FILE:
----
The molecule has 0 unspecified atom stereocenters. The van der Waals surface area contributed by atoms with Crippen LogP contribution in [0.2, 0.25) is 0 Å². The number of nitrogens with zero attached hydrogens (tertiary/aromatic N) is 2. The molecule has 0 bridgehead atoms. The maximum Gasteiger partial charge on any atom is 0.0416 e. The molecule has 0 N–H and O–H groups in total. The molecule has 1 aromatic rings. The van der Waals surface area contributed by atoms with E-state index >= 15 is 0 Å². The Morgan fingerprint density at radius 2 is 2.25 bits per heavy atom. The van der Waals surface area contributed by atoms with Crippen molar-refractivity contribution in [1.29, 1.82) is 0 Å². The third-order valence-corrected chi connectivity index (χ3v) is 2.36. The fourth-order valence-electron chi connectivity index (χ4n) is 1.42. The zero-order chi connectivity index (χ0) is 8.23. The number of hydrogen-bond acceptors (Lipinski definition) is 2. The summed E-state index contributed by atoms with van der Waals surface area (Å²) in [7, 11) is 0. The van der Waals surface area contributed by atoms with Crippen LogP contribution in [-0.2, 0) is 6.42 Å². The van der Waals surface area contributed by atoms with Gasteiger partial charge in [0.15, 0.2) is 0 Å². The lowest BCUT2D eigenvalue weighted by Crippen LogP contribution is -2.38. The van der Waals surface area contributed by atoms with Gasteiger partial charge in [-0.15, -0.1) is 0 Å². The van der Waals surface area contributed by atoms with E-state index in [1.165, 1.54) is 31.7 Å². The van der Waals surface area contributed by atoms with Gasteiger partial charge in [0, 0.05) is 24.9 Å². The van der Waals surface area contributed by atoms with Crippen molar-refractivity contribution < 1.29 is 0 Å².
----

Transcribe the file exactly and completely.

The molecule has 0 unspecified atom stereocenters. The van der Waals surface area contributed by atoms with Crippen LogP contribution in [0.2, 0.25) is 0 Å². The number of nitrogens with zero attached hydrogens (tertiary/aromatic N) is 2. The molecule has 0 bridgehead atoms. The maximum Gasteiger partial charge on any atom is 0.0416 e. The molecule has 0 N–H and O–H groups in total. The molecule has 1 aromatic rings. The van der Waals surface area contributed by atoms with E-state index >= 15 is 0 Å². The Morgan fingerprint density at radius 2 is 2.25 bits per heavy atom. The van der Waals surface area contributed by atoms with Crippen molar-refractivity contribution in [1.29, 1.82) is 0 Å². The third-order valence-corrected chi connectivity index (χ3v) is 2.36. The fourth-order valence-electron chi connectivity index (χ4n) is 1.42. The zero-order chi connectivity index (χ0) is 8.23. The number of hydrogen-bond acceptors (Lipinski definition) is 2. The summed E-state index contributed by atoms with van der Waals surface area (Å²) in [7, 11) is 0. The van der Waals surface area contributed by atoms with Crippen LogP contribution in [-0.2, 0) is 6.42 Å². The van der Waals surface area contributed by atoms with Gasteiger partial charge in [0.15, 0.2) is 0 Å². The lowest BCUT2D eigenvalue weighted by Crippen LogP contribution is -2.38. The van der Waals surface area contributed by atoms with Gasteiger partial charge in [-0.15, -0.1) is 0 Å². The van der Waals surface area contributed by atoms with E-state index in [1.165, 1.54) is 31.7 Å². The van der Waals surface area contributed by atoms with Gasteiger partial charge in [0, 0.05) is 24.9 Å². The van der Waals surface area contributed by atoms with Crippen molar-refractivity contribution < 1.29 is 0 Å².